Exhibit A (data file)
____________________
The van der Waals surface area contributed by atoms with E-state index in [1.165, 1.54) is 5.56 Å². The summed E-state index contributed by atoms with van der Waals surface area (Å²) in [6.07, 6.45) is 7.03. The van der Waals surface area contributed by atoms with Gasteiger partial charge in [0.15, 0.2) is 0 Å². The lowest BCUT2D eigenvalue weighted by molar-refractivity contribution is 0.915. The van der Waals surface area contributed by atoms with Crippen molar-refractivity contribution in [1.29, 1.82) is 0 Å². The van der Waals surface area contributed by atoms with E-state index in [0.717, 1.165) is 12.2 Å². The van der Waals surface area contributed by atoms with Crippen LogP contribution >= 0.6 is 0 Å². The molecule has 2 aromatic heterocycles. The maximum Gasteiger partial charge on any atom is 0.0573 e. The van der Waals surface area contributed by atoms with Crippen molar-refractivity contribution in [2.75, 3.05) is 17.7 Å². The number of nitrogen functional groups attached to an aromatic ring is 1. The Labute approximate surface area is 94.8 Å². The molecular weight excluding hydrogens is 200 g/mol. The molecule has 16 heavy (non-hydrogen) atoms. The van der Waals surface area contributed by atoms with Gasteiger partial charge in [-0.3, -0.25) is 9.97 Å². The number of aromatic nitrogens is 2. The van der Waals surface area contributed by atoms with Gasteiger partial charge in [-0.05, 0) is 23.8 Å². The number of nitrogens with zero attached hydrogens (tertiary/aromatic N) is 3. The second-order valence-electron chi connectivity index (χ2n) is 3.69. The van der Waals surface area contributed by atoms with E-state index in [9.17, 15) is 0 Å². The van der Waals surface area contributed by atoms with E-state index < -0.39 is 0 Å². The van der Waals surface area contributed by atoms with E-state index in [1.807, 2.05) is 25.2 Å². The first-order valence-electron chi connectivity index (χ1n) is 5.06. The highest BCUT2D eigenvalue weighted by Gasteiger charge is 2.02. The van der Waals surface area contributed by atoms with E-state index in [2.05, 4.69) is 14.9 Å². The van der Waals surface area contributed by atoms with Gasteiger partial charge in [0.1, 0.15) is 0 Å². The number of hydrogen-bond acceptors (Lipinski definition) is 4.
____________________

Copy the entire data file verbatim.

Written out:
The van der Waals surface area contributed by atoms with E-state index in [1.165, 1.54) is 5.56 Å². The summed E-state index contributed by atoms with van der Waals surface area (Å²) in [6.07, 6.45) is 7.03. The van der Waals surface area contributed by atoms with Gasteiger partial charge in [0.15, 0.2) is 0 Å². The lowest BCUT2D eigenvalue weighted by molar-refractivity contribution is 0.915. The van der Waals surface area contributed by atoms with Crippen molar-refractivity contribution in [1.29, 1.82) is 0 Å². The van der Waals surface area contributed by atoms with E-state index in [0.717, 1.165) is 12.2 Å². The van der Waals surface area contributed by atoms with Crippen LogP contribution >= 0.6 is 0 Å². The molecule has 2 aromatic heterocycles. The maximum Gasteiger partial charge on any atom is 0.0573 e. The van der Waals surface area contributed by atoms with Crippen molar-refractivity contribution in [2.75, 3.05) is 17.7 Å². The number of nitrogen functional groups attached to an aromatic ring is 1. The Labute approximate surface area is 94.8 Å². The molecular weight excluding hydrogens is 200 g/mol. The molecule has 16 heavy (non-hydrogen) atoms. The van der Waals surface area contributed by atoms with Gasteiger partial charge in [-0.3, -0.25) is 9.97 Å². The number of aromatic nitrogens is 2. The van der Waals surface area contributed by atoms with Gasteiger partial charge in [-0.05, 0) is 23.8 Å². The number of nitrogens with zero attached hydrogens (tertiary/aromatic N) is 3. The second-order valence-electron chi connectivity index (χ2n) is 3.69. The van der Waals surface area contributed by atoms with E-state index in [9.17, 15) is 0 Å². The van der Waals surface area contributed by atoms with E-state index < -0.39 is 0 Å². The van der Waals surface area contributed by atoms with E-state index in [1.807, 2.05) is 25.2 Å². The first-order valence-electron chi connectivity index (χ1n) is 5.06. The highest BCUT2D eigenvalue weighted by Gasteiger charge is 2.02. The van der Waals surface area contributed by atoms with E-state index in [2.05, 4.69) is 14.9 Å². The van der Waals surface area contributed by atoms with Gasteiger partial charge in [0.1, 0.15) is 0 Å². The number of hydrogen-bond acceptors (Lipinski definition) is 4.